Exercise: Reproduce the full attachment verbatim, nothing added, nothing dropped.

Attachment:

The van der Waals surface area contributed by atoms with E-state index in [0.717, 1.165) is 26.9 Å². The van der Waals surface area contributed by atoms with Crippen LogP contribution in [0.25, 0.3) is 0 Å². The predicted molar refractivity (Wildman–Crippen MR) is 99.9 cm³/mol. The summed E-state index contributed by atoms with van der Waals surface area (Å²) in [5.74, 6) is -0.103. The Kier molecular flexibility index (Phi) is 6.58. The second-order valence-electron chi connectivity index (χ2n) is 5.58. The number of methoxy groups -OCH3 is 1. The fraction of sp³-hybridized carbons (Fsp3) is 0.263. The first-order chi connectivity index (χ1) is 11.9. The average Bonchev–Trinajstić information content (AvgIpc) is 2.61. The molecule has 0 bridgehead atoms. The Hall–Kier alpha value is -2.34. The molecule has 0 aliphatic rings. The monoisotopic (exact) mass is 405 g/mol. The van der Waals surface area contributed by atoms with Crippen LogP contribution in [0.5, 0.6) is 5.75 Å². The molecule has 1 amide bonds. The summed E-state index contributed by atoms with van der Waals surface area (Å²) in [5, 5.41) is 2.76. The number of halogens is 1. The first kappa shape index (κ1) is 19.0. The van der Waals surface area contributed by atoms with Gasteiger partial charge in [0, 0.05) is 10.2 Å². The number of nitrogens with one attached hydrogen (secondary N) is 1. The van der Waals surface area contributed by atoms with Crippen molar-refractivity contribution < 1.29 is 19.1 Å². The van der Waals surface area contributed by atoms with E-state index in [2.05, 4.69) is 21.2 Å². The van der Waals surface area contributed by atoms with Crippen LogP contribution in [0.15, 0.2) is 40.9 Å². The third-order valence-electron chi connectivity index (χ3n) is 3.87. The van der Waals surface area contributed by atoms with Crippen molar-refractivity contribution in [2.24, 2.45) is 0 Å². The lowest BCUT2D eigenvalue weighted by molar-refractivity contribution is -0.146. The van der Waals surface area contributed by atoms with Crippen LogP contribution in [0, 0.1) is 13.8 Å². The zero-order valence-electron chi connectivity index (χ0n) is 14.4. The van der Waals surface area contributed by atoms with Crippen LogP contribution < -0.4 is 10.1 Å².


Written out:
The van der Waals surface area contributed by atoms with E-state index in [0.717, 1.165) is 26.9 Å². The van der Waals surface area contributed by atoms with Crippen LogP contribution in [0.25, 0.3) is 0 Å². The predicted molar refractivity (Wildman–Crippen MR) is 99.9 cm³/mol. The summed E-state index contributed by atoms with van der Waals surface area (Å²) in [5.74, 6) is -0.103. The Kier molecular flexibility index (Phi) is 6.58. The second-order valence-electron chi connectivity index (χ2n) is 5.58. The number of methoxy groups -OCH3 is 1. The fraction of sp³-hybridized carbons (Fsp3) is 0.263. The first-order chi connectivity index (χ1) is 11.9. The average Bonchev–Trinajstić information content (AvgIpc) is 2.61. The molecule has 0 bridgehead atoms. The Hall–Kier alpha value is -2.34. The molecule has 0 aliphatic rings. The monoisotopic (exact) mass is 405 g/mol. The van der Waals surface area contributed by atoms with Crippen LogP contribution in [0.5, 0.6) is 5.75 Å². The molecule has 1 amide bonds. The summed E-state index contributed by atoms with van der Waals surface area (Å²) in [5, 5.41) is 2.76. The number of halogens is 1. The first kappa shape index (κ1) is 19.0. The van der Waals surface area contributed by atoms with Gasteiger partial charge in [0, 0.05) is 10.2 Å². The number of nitrogens with one attached hydrogen (secondary N) is 1. The van der Waals surface area contributed by atoms with Crippen molar-refractivity contribution < 1.29 is 19.1 Å². The van der Waals surface area contributed by atoms with E-state index in [2.05, 4.69) is 21.2 Å². The van der Waals surface area contributed by atoms with Crippen LogP contribution in [0.15, 0.2) is 40.9 Å². The third-order valence-electron chi connectivity index (χ3n) is 3.87. The van der Waals surface area contributed by atoms with Crippen molar-refractivity contribution in [2.24, 2.45) is 0 Å². The lowest BCUT2D eigenvalue weighted by molar-refractivity contribution is -0.146. The van der Waals surface area contributed by atoms with Crippen LogP contribution in [0, 0.1) is 13.8 Å². The zero-order valence-electron chi connectivity index (χ0n) is 14.4. The van der Waals surface area contributed by atoms with Crippen LogP contribution < -0.4 is 10.1 Å².